The classical song makes narrative sense, in relation to the competition that the girls screw up with hilarious, and depressing, inevitability. The pop music (which is tied into Kylah’s singing with a dodgy Argyllshire rock band) is sometimes sharply relevant, but is, at other times, used as a less-than-subtle means of relieving tension and jollying things along.

That said, Hall is a past master with this kind of bittersweet material, and if the play seems formulaic at times, that is, one suspects, entirely intentional. It may not reach the commercial heights of Billy Elliot, but, with its often extremely funny, rapid-fire, no-holds-barred dialogue and high octane performances, Our Ladies looks set to become a popular hit.

Light Boxes, the latest offering from Edinburgh-based company Grid Iron is unlikely to make the same kind of box office as the NTS/Live Theatre show, but it is no less impressive for that. Liberally adapted from Shane Jones’s novel by its director Finn Den Hertog, the play takes us into a bleak Grimm Brothers-meet-Aldous Huxley fable in which the inhabitants of a little town (shown to us in the microcosm of one family of three) are living in permanent winter.

The townsfolk are being punished by a punitive, Ancient Greek-style god (as much fickle human as diety) whose name is February. Their crime? That they loved flight.

Now everything that flies, from children’s balloons, to kites and airplanes, is forbidden, and people are disappearing in the ever encroaching ice. Perhaps all that stands between the town and destruction is the pro-flight, revolutionary movement The Solution.

In terms of its combination of fable and politics, and also its striking, otherworldly design (a wonderful, aromatic, semi-rural set created by Karen Tennent), both play and production are reminiscent of Stellar Quines’ memorable staging of Torben Betts’s drama The Unconquered back in 2007. Frustratingly, however, Tennent punctures her own visual aesthetic with the incongruous knitted masks for the beaked members of The Solution and, worse, the use of mass-manufactured, plastic bird and animal masks (a damagingly cheap solution to a problem that wasn’t there).

There are fine performances from Melody Grove, Keith Macpherson (worried parents Selah and Thaddeus) and Vicki Manderson (their daughter Bianca). Live rock music and atmospheric sound enhance the tension.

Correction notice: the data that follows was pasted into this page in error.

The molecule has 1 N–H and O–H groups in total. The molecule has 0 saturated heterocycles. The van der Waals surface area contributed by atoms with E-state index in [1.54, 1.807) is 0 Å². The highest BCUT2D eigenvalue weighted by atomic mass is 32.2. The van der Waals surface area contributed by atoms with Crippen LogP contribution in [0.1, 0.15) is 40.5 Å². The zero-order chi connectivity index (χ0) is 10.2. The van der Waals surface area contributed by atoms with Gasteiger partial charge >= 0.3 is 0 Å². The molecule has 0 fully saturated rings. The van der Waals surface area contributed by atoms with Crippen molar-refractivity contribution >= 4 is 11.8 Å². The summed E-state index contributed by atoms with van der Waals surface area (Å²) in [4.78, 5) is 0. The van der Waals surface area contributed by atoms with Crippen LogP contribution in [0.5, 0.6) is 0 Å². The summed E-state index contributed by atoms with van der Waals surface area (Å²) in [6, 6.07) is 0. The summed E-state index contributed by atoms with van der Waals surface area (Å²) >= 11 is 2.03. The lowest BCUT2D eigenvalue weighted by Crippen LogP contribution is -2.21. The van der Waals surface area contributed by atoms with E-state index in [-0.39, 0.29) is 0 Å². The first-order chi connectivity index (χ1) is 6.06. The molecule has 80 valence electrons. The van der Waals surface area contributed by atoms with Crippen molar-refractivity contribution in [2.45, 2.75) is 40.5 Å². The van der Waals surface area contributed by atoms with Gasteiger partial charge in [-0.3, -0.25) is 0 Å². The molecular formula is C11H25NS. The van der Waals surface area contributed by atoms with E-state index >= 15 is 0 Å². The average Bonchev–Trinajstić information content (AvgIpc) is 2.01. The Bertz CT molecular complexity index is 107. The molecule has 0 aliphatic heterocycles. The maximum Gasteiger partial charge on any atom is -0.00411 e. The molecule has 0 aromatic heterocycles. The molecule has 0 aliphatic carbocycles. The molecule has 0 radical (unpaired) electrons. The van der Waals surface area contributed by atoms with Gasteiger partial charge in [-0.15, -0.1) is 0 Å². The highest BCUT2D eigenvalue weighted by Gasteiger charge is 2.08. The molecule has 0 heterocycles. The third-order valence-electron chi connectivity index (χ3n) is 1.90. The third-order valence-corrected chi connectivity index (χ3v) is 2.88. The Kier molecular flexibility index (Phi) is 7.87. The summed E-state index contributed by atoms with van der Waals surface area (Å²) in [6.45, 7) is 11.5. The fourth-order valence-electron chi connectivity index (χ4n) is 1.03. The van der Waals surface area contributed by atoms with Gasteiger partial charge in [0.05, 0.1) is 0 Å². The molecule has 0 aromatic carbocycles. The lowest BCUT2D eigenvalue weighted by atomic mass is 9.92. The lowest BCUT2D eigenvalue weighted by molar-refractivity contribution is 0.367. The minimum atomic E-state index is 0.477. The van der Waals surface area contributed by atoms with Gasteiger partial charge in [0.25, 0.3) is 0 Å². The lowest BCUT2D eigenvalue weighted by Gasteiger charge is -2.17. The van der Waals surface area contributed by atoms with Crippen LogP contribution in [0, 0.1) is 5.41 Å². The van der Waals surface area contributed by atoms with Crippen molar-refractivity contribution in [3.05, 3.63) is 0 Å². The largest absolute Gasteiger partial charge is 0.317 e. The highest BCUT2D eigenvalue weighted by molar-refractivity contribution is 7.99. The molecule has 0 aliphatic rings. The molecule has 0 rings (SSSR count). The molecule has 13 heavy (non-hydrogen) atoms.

Den Hertog’s script follows an admirably clear and, crucially, theatrical line, until the concluding conflict of the tale. Then, sadly, it seems to lose its self-confidence and fall back on the prose fiction narration of Jones’s book.

Confidence is in abundant supply in Iphigenia In Splott, in which Sophie Melville gives, surely, one of the standout performances of this year’s Fringe. In this monodrama by Gary Owen, directed by Rachel O’Riordan (former artistic director of Perth Theatre) for Cardiff’s Sherman Cymru theatre, the Greek mythological figure Iphigenia is crashed into the unpromisingly named, working-class Cardiff suburb of Splott.

This Iphigenia (or Effie, for short) is immediately recognisable as a young, working-class woman who keeps her fears and vulnerabilities well hidden behind an armour-coated shell of heavy-drinking, apparent sexual confidence and expletive-laden street talk. No sooner has Melville painted this caricatured portrait, however, than we are plunged into a story that uncovers the heart-breaking precariousness of Effie’s life and the desperate limitations on her hopes and dreams.

She is the victim, yet again, of the misogynistic double standards applied to the behaviours of sexually active young women (“slut”, “skank” etc.) and men. Her life-altering experience begins with all-too-typical abandonment by a lover and ends with a catastrophe in Welsh healthcare which was authored by Cameron and Osborne in Westminster.

The political import of this is clear, both from Owen’s script and the raw, transfixing urgency of Melville’s acting, long before the play’s sudden collapse into an earnest, but much too polemical, conclusion.

There are politics of an even more despairing kind in the chamber operetta The Garden by Zinnie Harris (book and direction) and John Harris (music). A small audience is walked from the Traverse Theatre foyer to a tiny space belonging to the nearby Royal Lyceum, wherein we meet Jane (Pauline Knowles) and Mac (Alan McHugh) in their kitchen.

It soon transpires that they are living in an ecologically devastated future in which almost nothing lives or grows, and in which Mac is engaged, as a civil servant, in a project which purports (mendaciously) to be on the brink of a scientific and political solution. When Jane discovers a plant (an apple tree, perhaps) growing under the linoleum of the kitchen, she worries that her hallucinatory depression (a consequence of the environmental and social cataclysm) has returned.

Knowles and McHugh are both talented actors and equally accomplished singers. To have them performing such fine, intense, tragic material at such close quarters is a real treat.

Small-scale new opera is seen too rarely in Scotland. This piece – which is short (at a little over half-an-hour) and convincingly designed (by Camilla O’Neill), and in which the composer plays his own subtly effective music – is a powerful advert, both for the art form and for the show’s producer, Sound, Scotland’s new music festival.

For tour dates for Our Ladies Of Perpetual Succour visit: http://www.nationaltheatrescotland.com

These reviews were originally published in the Sunday Herald on August 30, 2015

© Mark Brown